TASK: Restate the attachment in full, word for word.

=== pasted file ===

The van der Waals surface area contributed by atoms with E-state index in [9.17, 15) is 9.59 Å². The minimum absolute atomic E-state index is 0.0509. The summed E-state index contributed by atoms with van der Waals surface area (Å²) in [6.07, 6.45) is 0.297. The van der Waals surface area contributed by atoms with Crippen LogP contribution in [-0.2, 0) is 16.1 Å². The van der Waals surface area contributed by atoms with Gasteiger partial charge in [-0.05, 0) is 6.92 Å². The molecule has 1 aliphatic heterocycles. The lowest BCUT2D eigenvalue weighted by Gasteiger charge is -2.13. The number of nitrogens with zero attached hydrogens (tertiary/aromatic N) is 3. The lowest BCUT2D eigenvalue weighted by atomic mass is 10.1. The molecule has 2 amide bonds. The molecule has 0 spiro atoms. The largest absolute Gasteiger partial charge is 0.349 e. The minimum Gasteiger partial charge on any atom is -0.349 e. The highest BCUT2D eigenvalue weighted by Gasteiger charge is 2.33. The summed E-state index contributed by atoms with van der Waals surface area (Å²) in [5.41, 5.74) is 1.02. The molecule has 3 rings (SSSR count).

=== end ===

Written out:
The van der Waals surface area contributed by atoms with E-state index in [9.17, 15) is 9.59 Å². The minimum absolute atomic E-state index is 0.0509. The summed E-state index contributed by atoms with van der Waals surface area (Å²) in [6.07, 6.45) is 0.297. The van der Waals surface area contributed by atoms with Crippen LogP contribution in [-0.2, 0) is 16.1 Å². The van der Waals surface area contributed by atoms with Gasteiger partial charge in [-0.05, 0) is 6.92 Å². The molecule has 1 aliphatic heterocycles. The lowest BCUT2D eigenvalue weighted by Gasteiger charge is -2.13. The number of nitrogens with zero attached hydrogens (tertiary/aromatic N) is 3. The lowest BCUT2D eigenvalue weighted by atomic mass is 10.1. The molecule has 2 amide bonds. The molecule has 0 spiro atoms. The largest absolute Gasteiger partial charge is 0.349 e. The minimum Gasteiger partial charge on any atom is -0.349 e. The highest BCUT2D eigenvalue weighted by Gasteiger charge is 2.33. The summed E-state index contributed by atoms with van der Waals surface area (Å²) in [5.41, 5.74) is 1.02. The molecule has 3 rings (SSSR count).